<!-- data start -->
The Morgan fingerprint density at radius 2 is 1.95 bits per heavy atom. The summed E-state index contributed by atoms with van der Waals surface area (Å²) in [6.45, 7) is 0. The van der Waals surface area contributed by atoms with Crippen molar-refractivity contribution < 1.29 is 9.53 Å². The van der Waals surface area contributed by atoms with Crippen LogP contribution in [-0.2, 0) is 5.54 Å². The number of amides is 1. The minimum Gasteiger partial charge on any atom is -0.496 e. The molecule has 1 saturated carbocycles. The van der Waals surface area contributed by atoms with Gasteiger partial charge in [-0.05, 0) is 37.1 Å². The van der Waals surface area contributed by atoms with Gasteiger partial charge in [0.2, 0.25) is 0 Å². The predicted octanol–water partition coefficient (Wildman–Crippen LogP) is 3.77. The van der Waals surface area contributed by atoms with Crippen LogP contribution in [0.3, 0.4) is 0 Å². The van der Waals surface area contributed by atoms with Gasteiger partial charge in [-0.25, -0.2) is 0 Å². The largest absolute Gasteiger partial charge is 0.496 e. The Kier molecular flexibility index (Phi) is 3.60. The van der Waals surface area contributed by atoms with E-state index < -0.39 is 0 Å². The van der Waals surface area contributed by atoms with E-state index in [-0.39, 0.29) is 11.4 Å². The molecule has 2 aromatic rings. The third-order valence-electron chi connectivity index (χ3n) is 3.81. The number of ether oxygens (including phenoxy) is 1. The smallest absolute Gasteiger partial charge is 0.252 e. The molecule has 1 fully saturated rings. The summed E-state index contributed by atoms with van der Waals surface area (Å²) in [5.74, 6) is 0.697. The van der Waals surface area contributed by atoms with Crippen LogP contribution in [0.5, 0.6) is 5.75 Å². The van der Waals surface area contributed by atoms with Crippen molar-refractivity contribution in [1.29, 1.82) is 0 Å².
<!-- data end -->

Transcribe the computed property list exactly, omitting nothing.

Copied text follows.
The Morgan fingerprint density at radius 2 is 1.95 bits per heavy atom. The summed E-state index contributed by atoms with van der Waals surface area (Å²) in [6.45, 7) is 0. The van der Waals surface area contributed by atoms with Crippen molar-refractivity contribution < 1.29 is 9.53 Å². The van der Waals surface area contributed by atoms with Crippen LogP contribution in [-0.2, 0) is 5.54 Å². The number of amides is 1. The minimum Gasteiger partial charge on any atom is -0.496 e. The molecule has 1 saturated carbocycles. The van der Waals surface area contributed by atoms with Gasteiger partial charge in [-0.05, 0) is 37.1 Å². The van der Waals surface area contributed by atoms with Gasteiger partial charge in [0.2, 0.25) is 0 Å². The predicted octanol–water partition coefficient (Wildman–Crippen LogP) is 3.77. The van der Waals surface area contributed by atoms with Crippen LogP contribution in [0.3, 0.4) is 0 Å². The van der Waals surface area contributed by atoms with Gasteiger partial charge in [-0.25, -0.2) is 0 Å². The largest absolute Gasteiger partial charge is 0.496 e. The Kier molecular flexibility index (Phi) is 3.60. The van der Waals surface area contributed by atoms with E-state index < -0.39 is 0 Å². The van der Waals surface area contributed by atoms with E-state index in [-0.39, 0.29) is 11.4 Å². The molecule has 2 aromatic rings. The third-order valence-electron chi connectivity index (χ3n) is 3.81. The number of ether oxygens (including phenoxy) is 1. The smallest absolute Gasteiger partial charge is 0.252 e. The molecule has 1 fully saturated rings. The summed E-state index contributed by atoms with van der Waals surface area (Å²) in [5.74, 6) is 0.697. The van der Waals surface area contributed by atoms with Crippen LogP contribution in [0.5, 0.6) is 5.75 Å². The van der Waals surface area contributed by atoms with Crippen molar-refractivity contribution in [1.29, 1.82) is 0 Å².